The Briard comes in many shades of tawny, black, and gray. It is okay to have more than one color on a dog, provided the change is gradual. Color changes with the age of a dog, sometimes dramatically.
Tawny Briards can be almost white, a honey color, a very deep reddish tan, or any shade in between. They can have varying degrees of masking or overlay of darker tawny, black or gray. The change must be gradual, or the dog is considered a bi-color, which is not desirable. A Briard can also be fairly "clear" (the coat is one color), with or without some black masking on the ears, beard, and tail. Tawnies also can change color drastically over the course of their lives. They are born darker, and gradually go lighter until they are about two years of age. At that point, they begin to darken again, and reach their darkest color at about 4 years of age. An overlay can be very prominent at one age, then virtually disappear. The standard states that the deeper shades of each color are preferred. White is not a correct color, although some Briards, especially at about 2 years, are such a light tawny as to look white.
A black Briard also comes in many shades! True blacks have a glossy, blue-black coat, and they are getting harder to find in the US. True blacks can also come with white hairs intermingled with the black.
Black born grays are born black, but as they age, they develop varying amounts of gray or silver in the coat. The color can range from a slight charcoal appearance, to a silvering of the legs, ears, and beard, to a truly striking silver / black mixture over the entire body. Many blacks today carry the graying gene. When both parents carry this gene, puppies are more apt to be black born grays. They will have black noses, versus blues (see below) that may have lighter colored noses.
Gray born grays, sometimes known as blues, are the least common color. These Briards express the dilute gene in Blacks. They can be identified at birth, by the pewter color of the coat. In the US, the AKC standard calls for a black nose, and blues often come with a lighter nose color, and could be disqualified. In Europe, more of the true grays, the blues born with the color, are seen. As puppies, blues may have less undercoat than blacks. Unlike some other breeds, the blue color in Briards is not linked to any specific health problems.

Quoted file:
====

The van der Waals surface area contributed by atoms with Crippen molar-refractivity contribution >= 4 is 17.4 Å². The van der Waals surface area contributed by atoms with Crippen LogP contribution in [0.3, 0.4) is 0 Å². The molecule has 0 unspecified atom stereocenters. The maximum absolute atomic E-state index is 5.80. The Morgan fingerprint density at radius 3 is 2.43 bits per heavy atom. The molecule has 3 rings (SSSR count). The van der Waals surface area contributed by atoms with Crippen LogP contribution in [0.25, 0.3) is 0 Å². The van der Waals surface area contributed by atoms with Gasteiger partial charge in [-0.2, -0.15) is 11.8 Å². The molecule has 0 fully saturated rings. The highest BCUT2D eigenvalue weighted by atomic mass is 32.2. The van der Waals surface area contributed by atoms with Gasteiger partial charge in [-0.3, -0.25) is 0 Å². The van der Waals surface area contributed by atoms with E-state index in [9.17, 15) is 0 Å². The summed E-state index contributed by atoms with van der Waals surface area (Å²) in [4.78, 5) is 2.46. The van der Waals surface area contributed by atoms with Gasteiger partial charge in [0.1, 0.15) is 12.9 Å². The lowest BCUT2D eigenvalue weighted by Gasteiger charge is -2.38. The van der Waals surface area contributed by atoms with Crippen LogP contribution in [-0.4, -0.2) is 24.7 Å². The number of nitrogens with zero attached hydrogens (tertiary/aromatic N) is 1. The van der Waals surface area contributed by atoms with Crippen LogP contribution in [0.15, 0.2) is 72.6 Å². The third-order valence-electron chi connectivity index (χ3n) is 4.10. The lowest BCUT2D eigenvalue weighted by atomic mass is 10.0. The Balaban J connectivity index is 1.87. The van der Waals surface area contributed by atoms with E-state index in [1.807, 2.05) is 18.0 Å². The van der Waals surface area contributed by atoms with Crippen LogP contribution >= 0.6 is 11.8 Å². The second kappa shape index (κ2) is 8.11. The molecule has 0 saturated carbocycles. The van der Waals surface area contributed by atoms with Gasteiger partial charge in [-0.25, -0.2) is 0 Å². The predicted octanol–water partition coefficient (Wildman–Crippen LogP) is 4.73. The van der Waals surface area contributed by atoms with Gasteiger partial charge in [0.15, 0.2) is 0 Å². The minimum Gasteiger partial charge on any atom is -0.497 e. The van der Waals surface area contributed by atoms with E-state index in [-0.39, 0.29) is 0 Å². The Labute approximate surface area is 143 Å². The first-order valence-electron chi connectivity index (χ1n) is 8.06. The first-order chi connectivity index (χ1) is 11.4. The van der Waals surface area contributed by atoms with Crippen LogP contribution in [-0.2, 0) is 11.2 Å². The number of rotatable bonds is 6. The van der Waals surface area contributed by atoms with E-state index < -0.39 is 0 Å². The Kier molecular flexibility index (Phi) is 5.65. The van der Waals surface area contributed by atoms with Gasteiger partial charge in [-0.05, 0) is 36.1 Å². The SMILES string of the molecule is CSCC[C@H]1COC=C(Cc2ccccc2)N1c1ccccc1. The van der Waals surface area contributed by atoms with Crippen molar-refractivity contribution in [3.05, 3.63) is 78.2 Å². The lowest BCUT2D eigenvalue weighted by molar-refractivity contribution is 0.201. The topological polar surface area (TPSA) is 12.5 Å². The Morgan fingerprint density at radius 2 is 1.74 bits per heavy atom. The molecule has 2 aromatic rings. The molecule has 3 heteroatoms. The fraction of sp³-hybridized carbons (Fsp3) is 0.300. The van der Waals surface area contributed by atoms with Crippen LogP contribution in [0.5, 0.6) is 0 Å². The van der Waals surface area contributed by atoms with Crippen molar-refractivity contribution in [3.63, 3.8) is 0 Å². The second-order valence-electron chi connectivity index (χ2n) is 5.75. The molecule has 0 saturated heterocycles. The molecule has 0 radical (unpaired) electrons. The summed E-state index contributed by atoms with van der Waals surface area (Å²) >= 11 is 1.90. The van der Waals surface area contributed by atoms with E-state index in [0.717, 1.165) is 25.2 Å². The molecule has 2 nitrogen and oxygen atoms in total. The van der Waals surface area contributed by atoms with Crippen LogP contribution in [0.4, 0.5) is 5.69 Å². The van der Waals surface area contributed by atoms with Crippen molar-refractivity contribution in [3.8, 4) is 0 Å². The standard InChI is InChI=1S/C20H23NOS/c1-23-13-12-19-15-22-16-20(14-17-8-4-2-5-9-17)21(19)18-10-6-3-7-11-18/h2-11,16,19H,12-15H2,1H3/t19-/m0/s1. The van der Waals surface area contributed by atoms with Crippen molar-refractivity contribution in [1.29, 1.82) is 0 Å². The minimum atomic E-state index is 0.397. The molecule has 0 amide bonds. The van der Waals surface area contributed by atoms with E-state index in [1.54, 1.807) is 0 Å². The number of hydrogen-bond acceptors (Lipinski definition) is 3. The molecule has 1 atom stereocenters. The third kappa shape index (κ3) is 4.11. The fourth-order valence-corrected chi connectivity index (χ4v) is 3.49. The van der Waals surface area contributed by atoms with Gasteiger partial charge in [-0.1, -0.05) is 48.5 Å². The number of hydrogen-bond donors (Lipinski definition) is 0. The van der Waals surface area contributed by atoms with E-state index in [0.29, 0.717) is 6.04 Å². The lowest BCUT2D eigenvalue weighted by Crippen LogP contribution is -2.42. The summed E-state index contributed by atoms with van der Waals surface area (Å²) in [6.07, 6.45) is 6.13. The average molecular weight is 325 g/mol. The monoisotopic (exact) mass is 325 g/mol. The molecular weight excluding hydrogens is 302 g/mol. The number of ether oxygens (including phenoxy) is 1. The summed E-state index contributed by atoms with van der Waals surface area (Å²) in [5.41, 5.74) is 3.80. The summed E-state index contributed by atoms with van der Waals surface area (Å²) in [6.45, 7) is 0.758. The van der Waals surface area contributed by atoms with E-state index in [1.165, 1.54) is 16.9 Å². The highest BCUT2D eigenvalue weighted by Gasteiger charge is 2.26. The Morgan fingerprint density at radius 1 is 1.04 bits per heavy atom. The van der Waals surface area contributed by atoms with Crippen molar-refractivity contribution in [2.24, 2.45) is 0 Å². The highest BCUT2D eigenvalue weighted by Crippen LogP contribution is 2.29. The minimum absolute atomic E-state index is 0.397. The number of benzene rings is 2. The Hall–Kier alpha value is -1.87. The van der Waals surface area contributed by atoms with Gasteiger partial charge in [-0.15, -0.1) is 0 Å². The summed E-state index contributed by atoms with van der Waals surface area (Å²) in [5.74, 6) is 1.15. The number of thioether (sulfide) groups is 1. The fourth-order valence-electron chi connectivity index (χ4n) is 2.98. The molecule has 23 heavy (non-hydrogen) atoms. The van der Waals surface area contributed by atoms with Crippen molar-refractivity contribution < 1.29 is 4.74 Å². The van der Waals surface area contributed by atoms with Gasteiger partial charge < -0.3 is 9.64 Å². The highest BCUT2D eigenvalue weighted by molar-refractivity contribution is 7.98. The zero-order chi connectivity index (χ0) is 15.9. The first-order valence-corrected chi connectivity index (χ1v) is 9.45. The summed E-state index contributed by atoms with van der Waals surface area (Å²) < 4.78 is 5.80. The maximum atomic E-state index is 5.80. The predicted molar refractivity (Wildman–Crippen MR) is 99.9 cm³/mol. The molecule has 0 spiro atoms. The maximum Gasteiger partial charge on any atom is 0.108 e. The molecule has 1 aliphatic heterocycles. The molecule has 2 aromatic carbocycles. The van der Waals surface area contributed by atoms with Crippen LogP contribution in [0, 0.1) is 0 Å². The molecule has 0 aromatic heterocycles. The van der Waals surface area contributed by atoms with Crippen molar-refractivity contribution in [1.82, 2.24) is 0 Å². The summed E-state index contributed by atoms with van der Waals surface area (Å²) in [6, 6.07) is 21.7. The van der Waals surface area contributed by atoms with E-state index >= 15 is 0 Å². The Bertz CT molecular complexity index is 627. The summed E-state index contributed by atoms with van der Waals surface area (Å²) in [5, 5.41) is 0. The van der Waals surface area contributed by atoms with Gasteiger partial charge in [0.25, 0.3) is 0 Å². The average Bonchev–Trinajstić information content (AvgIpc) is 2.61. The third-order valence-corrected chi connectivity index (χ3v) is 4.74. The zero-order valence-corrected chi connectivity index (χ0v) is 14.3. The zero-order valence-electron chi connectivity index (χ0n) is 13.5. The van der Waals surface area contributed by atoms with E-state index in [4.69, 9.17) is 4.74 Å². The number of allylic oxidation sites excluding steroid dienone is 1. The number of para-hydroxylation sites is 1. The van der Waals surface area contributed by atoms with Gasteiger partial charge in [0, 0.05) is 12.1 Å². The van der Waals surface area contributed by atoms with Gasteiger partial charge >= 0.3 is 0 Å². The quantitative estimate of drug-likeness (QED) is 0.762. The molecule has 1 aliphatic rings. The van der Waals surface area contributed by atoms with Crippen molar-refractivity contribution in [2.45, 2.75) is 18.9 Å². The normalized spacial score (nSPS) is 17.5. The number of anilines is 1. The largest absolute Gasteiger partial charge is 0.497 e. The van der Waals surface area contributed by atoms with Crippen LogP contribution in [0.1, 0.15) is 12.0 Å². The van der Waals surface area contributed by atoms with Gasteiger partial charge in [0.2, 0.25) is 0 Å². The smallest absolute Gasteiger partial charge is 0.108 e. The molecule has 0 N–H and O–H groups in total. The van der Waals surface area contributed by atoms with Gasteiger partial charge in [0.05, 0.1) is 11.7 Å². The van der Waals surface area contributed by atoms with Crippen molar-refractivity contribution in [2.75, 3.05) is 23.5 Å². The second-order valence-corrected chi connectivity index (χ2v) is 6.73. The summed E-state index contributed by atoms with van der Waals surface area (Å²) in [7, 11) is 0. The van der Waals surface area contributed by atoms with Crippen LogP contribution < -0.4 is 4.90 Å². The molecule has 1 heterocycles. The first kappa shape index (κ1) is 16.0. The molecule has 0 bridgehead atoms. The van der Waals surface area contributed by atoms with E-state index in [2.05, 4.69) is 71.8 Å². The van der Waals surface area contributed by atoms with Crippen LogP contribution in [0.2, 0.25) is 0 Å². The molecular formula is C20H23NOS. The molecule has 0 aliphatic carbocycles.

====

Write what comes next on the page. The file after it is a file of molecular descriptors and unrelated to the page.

Why choose one color over another? It's a matter of personal preference, but some broad generalizations can be made. The tawny color appears warmer, more open and friendly. When walking a tawny Briard, even small children want to pet it, often acting as if it is a stuffed animal to hug and kiss. The tawny expression is easier to see, and the variations in color give the dog more visual character. The black, on the other hand, appears more imposing and very elegant. People will stop to say wow!, and ask before petting it. Children recognize that it is a large dog, and are more hesitant to approach. With a black, it mostly the outline that is seen, so a natural eared black can appear to lack expression, unless viewed closely in good light. Remember, it is only the appearance that is different. A tawny may look more open and friendly, but the character of the blacks and tawnies depends on the individual dog, not the color.